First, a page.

First off I think Victor Callendar got the ball rolling because he started a alliance between all skaters within New York. Before he steped in, N.Y.C was a crew kind of state but now everyone is united. People like Victor and Craig from IROLLNY created a platform for people to look at and observe what’s going on in NYC and to start caring. Otherwise Truth 2 or Create Originals would just be a company coming from NYC and that’s about it. But with a platform and people like Victor and Craig, these companies now have the backing and support from all of NYC.
Some people do things to help better themselves and some people do things to help better their scene. With companies like Rolling Film Media, Skeptic, Evo Tek, Dipskate, Imagyne, ODNY, Wheels In Motion, and IROLLNY the standard objective is to help promote the NYC scene and all of its inhabitants. Being involved in all of this has set the bar high in how we go about presenting our content. We take great pride in showing what goes on here and make sure we put stuff out that will be amazing now and still look amazing 10 yrs down the line.
WHAT MAKES THE NYC SCENE WHAT IT IS?
People might not understand, but NYC is street skating. That is what it is. We have the power to jump on a train and head anywhere in NYC to skate in a matter of an hour. And we also have the option to not take any trains and skate from spot to spot all day. That is real street skating. Right now we have a united state of things right now. If someone says lets sesh here then you can believe it that 50+ people will show up. Everyone backs each other up and represents their state with everything they got. What that means is when you skate with other skaters it’s a family.
It’s not like when you see 40 skateboarders in a skatepark but none of them are saying what’s up or cheering for each other. Right now we’ve got the big family vibe and a great sense of belonging. We are witnessing each other grow and helping each other out along the way. And our sport is thriving here; this is the only part of the world where rollerbladers outnumber other action sports.
One of the things many people don’t understand when they come in from other places is that they go to the known skate spots mostly located in Manhattan. But the best skate spots in NYC are located in Brooklyn, Bronx and Queens. In each borough you have a variety of spots that can be compared to anywhere in the world. The big misconception is that in most NYC video’s you only see the same spots so people tend to want to skate there. Our magazine is a great testament to how many spots we have here.
We’re more than happy to show anyone a great time in NYC; doesn’t matter if you’re the best or a beginner. If you ever come out to NYC make sure to hit us up for any info or directions to the best spots in the world.
ANY SHOUT OUT’S?
I’d like to give a shout out to my family because without them I would not be able to continue. Also like to give a shout out to all the companies and skaters out there who do this for the love because there is no other reason to be wasting precious life unless you’re doing this for the love. If skating becomes too much of a hassle and not fun anymore then make sure you fill your life with something that brings the same feelings. Because we are all getting older each day and our shelf life can only last so long so fill your life with great memories so you can look back one day and have no regrets.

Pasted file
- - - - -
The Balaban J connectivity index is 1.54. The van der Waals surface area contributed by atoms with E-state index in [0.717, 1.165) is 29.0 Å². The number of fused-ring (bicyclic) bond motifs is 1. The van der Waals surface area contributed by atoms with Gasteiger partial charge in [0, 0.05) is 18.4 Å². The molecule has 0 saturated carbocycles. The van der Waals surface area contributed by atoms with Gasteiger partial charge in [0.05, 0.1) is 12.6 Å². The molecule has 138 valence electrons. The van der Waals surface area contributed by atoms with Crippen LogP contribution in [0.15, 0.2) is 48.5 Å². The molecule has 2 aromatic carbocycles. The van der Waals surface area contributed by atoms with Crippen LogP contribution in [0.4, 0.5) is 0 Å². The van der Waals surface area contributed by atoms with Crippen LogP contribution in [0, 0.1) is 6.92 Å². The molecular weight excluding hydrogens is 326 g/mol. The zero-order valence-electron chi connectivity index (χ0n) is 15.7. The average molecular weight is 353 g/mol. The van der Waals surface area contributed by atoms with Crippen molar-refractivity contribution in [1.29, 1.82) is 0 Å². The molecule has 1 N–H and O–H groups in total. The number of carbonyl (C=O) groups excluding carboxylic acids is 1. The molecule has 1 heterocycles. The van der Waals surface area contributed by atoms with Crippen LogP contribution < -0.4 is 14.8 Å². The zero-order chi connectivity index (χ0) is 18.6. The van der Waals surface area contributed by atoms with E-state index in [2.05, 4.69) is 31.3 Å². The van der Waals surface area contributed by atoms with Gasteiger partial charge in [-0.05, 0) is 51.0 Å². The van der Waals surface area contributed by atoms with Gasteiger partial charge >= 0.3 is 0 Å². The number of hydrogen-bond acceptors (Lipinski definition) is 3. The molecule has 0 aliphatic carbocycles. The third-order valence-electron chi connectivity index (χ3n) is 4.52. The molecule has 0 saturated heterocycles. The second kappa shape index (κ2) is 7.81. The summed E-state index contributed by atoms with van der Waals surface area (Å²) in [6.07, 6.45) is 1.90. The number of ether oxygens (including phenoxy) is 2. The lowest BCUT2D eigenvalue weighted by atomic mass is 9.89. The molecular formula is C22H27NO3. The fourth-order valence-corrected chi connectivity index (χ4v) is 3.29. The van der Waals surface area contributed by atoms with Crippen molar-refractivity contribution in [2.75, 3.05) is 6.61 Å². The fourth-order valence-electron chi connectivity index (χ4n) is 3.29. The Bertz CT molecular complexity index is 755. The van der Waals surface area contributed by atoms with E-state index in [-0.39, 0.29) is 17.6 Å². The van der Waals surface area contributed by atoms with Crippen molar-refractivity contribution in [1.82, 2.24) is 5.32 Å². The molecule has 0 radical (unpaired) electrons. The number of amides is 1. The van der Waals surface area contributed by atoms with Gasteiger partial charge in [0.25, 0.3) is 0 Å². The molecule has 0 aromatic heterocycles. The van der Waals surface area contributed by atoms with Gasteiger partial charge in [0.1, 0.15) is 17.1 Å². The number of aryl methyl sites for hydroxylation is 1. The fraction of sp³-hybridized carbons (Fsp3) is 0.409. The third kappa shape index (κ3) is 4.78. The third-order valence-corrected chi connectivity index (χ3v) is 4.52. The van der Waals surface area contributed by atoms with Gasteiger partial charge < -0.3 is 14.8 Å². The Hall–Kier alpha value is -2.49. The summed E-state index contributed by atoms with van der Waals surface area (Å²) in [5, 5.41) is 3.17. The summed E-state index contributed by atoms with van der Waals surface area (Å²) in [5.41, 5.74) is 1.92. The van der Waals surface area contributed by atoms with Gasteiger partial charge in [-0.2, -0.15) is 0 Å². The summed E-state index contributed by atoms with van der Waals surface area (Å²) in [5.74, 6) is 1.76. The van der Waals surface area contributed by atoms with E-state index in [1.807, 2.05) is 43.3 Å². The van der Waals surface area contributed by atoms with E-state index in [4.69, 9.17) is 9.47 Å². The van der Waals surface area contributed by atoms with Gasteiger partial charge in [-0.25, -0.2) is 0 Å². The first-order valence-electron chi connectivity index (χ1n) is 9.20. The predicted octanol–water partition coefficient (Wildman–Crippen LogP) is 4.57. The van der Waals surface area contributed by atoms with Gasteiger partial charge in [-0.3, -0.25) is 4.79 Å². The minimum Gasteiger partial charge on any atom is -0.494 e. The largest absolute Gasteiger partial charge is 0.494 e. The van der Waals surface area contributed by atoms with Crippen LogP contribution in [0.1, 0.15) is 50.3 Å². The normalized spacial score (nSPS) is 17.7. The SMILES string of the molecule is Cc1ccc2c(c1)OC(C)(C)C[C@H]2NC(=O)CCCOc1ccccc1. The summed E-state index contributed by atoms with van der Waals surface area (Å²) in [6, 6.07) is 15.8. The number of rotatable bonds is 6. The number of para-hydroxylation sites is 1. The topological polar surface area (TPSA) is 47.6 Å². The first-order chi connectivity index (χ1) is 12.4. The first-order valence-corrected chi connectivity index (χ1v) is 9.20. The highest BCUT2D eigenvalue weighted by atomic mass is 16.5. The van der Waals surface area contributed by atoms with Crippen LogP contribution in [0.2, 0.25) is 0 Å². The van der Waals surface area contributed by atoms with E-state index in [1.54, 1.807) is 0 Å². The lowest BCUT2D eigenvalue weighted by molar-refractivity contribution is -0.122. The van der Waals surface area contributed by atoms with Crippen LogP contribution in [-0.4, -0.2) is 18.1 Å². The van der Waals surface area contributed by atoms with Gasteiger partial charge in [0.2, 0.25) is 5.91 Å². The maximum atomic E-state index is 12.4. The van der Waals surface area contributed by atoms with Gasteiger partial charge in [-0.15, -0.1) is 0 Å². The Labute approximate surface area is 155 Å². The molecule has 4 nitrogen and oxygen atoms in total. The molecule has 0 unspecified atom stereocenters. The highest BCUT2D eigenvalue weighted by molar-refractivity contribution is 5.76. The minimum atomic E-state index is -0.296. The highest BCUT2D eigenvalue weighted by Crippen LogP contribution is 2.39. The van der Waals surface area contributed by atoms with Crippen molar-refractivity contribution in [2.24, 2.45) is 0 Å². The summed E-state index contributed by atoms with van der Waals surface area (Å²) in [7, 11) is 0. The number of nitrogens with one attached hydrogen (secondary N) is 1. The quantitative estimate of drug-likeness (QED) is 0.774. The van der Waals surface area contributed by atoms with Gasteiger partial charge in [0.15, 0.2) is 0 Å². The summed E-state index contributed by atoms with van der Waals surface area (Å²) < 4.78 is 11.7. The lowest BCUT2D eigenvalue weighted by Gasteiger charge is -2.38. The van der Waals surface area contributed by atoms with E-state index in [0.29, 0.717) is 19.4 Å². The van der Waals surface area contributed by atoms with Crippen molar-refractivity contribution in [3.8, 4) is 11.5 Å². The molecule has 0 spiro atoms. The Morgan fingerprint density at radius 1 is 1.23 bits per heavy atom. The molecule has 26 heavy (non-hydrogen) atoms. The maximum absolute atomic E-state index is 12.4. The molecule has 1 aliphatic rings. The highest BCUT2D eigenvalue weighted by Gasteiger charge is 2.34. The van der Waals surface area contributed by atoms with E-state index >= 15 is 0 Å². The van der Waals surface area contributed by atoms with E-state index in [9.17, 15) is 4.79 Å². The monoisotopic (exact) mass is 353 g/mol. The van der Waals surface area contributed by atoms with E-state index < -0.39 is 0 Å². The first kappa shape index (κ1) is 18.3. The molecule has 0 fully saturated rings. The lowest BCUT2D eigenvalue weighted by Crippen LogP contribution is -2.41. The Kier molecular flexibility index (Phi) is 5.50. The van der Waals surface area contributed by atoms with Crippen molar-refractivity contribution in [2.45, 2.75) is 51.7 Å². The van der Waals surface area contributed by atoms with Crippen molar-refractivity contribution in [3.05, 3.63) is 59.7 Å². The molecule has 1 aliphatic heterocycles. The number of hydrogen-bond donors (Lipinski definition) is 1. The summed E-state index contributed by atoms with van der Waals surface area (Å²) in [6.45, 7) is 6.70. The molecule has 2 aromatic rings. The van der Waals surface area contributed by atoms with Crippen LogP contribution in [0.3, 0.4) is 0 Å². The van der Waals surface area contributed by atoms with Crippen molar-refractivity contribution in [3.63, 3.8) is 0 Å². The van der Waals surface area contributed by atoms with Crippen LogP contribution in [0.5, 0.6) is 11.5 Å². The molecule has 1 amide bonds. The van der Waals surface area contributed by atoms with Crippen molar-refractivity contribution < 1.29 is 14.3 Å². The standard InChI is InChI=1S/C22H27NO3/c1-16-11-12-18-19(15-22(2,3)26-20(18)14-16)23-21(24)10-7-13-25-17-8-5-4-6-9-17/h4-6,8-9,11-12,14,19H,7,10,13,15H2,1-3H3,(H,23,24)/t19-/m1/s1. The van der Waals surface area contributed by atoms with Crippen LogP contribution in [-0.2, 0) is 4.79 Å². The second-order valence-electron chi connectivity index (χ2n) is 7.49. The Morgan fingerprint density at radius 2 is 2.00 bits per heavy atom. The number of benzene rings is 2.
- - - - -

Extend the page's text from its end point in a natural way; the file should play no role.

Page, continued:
Alex Nunez – Savannah: While being one of the best skaters to come from NYC, Alex also has the skills to be among the best skaters in the world, which he’s proven through his countless years. Everyone who has witnessed Alex skate clearly sees that there is a force to be reckoned with. This picture shows me that even when the clouds are gray and everything isn’t looking all sunshine there lies the inner will in Alex to bring something to the table and not only make it look good but make it look perfect and turn a cloudy day into a beautiful shot. Wake Schepman – 180 over Railing at Flat Lines Skate comp: This picture is of Wake with his Dad observing him. It brings me back to the time when my parents’ support was all I ever needed. You can bet Wake’s Dad take great pride in his son’s activity and would support him in any of his interests he chosses, but aren’t we glad Wake choose skating.
Lets Roll NY Times Square: This day was great! Victor had thrown so many good Lets Roll NY sessions but for some reason having all the pro’s and skaters from other states joining our ranks got the session into a full on memory to never forget. Lets Roll NY Times SQ was a skater’s dream – thrashing through thousands of people 200+ skaters deep, jumping over taxi’s, startling police horses, and overall representing the sport we love to the masses. We took this group picture while being told we could not have skates on the staircase. If you know how skaters are, we asked for one last trick and made sure we went out with a bang! (Should have seen the whole Times Sq face expressions as we cheered and roared.) Jon Ortiz – 540 Grab Medspin; Damian Michalski – Soul: While shooting both the Jon Ortiz and Damian Michalski photos I couldn’t help but notice how two generations of skaters have been documented in a world where this kind of stuff happens everyday. I was lucky enough to capture Jon’s old school flawless skill in dropping a 540 medspin with a beatifull backdrop of the city skyline. And than there’s Damian’s true talent and completely dominating skill to hit anything thrown in front of him. I am pretty sure Damian’s trick is the first and last time anyone has hit that spot and I’m pretty sure no other sport but pakour can handle such an obstacle.
Dave Ngo – Gap at the infamous Battery Park: While shooting in NYC has its perks it also has its downfalls. I must say that shooting around N.Y.C you can almost put yourself in as much danger as the skater who is doing the tricks. In this photo you can see Dave flying in the air landing his trick. But what you don’t see is the waves crashing into the 1 foot wide plank of wood that I’m on top of all while not being able to see where Dave was coming from and being hit with wave after wave of ocean water (and not knowing how to swim). But I managed to get a really one of a kind photo!